VATICAN CITY -- With a solemn ceremony to create new cardinals, Pope Francis was poised Saturday to formally expand the ranks of churchmen now eligible to vote for his successor in case he dies or resigns -- the latter a step he has said he'd consider if the need arises.
Of the 20 churchmen being raised to the rank of cardinal in St. Peter's Basilica, 16 are younger than 80 and thus eligible to participate in a conclave -- the ritual-shrouded, locked-door assembly of cardinals who cast paper ballots to elect a new pontiff.
By now, the 85-year-old Francis has named more than half of the elector cardinals. That bolsters the prospects that whoever becomes the next pontiff will share his vision for the future of the church.
In choosing San Diego Bishop Robert Walter McElroy, Francis passed over U.S. churchmen leading traditionally more prestigious dioceses, including San Francisco Archbishop Salvatore Cordileone.
McElroy has been among the few American bishops who questioned why the U.S. bishops conference insists on identifying abortion as its "preeminent" priority. Echoing the pope's concerns, he has questioned why greater prominence isn't given to poverty, immigration and climate change.
He is also among a minority of U.S. bishops opposed to a campaign to deny Communion to Catholic politicians who support abortion rights. Cordileone has said he'd no long allow U.S. House Speaker Nancy Pelosi to receive Communion for her defense of abortion rights.
While staunchly against abortion as a grave sin, Francis has also decried what he calls the weaponization of Communion.
McElroy last year was among a small group of U.S. bishops signing a statement expressing support for LGBTQ youth and denouncing the bullying that is often directed at them.
Francis has tried to make gay Catholics feel welcome in the church, whose teaching holds that same-sex intercourse is a sin.
Among those selected to be among the newest cardinals is Bishop Richard Kuuia Baawobr from Wa, Ghana. He has spoken out against LGBTQ rights.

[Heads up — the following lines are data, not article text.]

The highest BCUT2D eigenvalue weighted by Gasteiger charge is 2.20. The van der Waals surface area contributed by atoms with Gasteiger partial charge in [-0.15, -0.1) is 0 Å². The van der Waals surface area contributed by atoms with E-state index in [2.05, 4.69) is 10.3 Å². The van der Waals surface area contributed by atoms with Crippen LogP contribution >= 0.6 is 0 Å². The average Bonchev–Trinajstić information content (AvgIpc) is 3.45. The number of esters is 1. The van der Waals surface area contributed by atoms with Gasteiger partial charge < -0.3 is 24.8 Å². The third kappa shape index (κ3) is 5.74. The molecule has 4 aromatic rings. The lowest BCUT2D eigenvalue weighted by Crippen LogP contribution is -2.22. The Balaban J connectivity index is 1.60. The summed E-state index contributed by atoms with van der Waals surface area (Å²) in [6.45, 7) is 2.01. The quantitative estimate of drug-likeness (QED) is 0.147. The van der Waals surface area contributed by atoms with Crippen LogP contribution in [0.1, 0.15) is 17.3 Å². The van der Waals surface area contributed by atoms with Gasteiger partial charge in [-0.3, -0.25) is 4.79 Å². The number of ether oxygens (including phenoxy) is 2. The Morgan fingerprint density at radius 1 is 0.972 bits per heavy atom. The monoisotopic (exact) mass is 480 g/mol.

Asked by The Associated Press about such contrasting views, McElroy replied that "there are always cultural differences within the life of the church as there is within in the human family. And different cultures approach these questions in different ways."
McElroy added: "My own view is that we have an obligation in the church to make the LGBT persons feel equally welcome in the life of the church, as everyone else. And that is the mandate we have, so we have to find a way of doing that."
Archbishop Ulrich Steiner of Manaus, Brazil, was tapped to be the first cardinal from the Amazon, the vast, environmentally-vulnerable region in South America on the Argentine-born pontiff's home continent. In remarks to The AP, Steiner expressed concern about increasing violence in the Amazon --- "not only in terms of the environment, but also because of drugs."
"But this violence was not born there, it came from outside," Steiner said. "It is always violence related to money. Concessions, deforestation, also with the mines, also with the fishing."
Increasingly, more of the cardinals are coming from Asia and Africa, while fewer are coming from Europe, where the number of rank-and-file Catholics has dwindled in recent years. After the consistory, those from Europe will account for 42% of the College of Cardinals, compared to 52% in 2013, when Francis' pontificate began.
At 48, the youngest member among the cardinals' ranks is an Italian missionary in Mongolia. Archbishop Giorgio Marengo, as the apostolic prefect of Ulaanbaatar, ventured that the tiny size of his flock there -- Catholics in that Asian country number about 1,300 -- factored in the pope's selection of him. Francis "knows how important it is supporting these little communities."
Sabrina Sergi and Fanuel Morelli contributed to this report.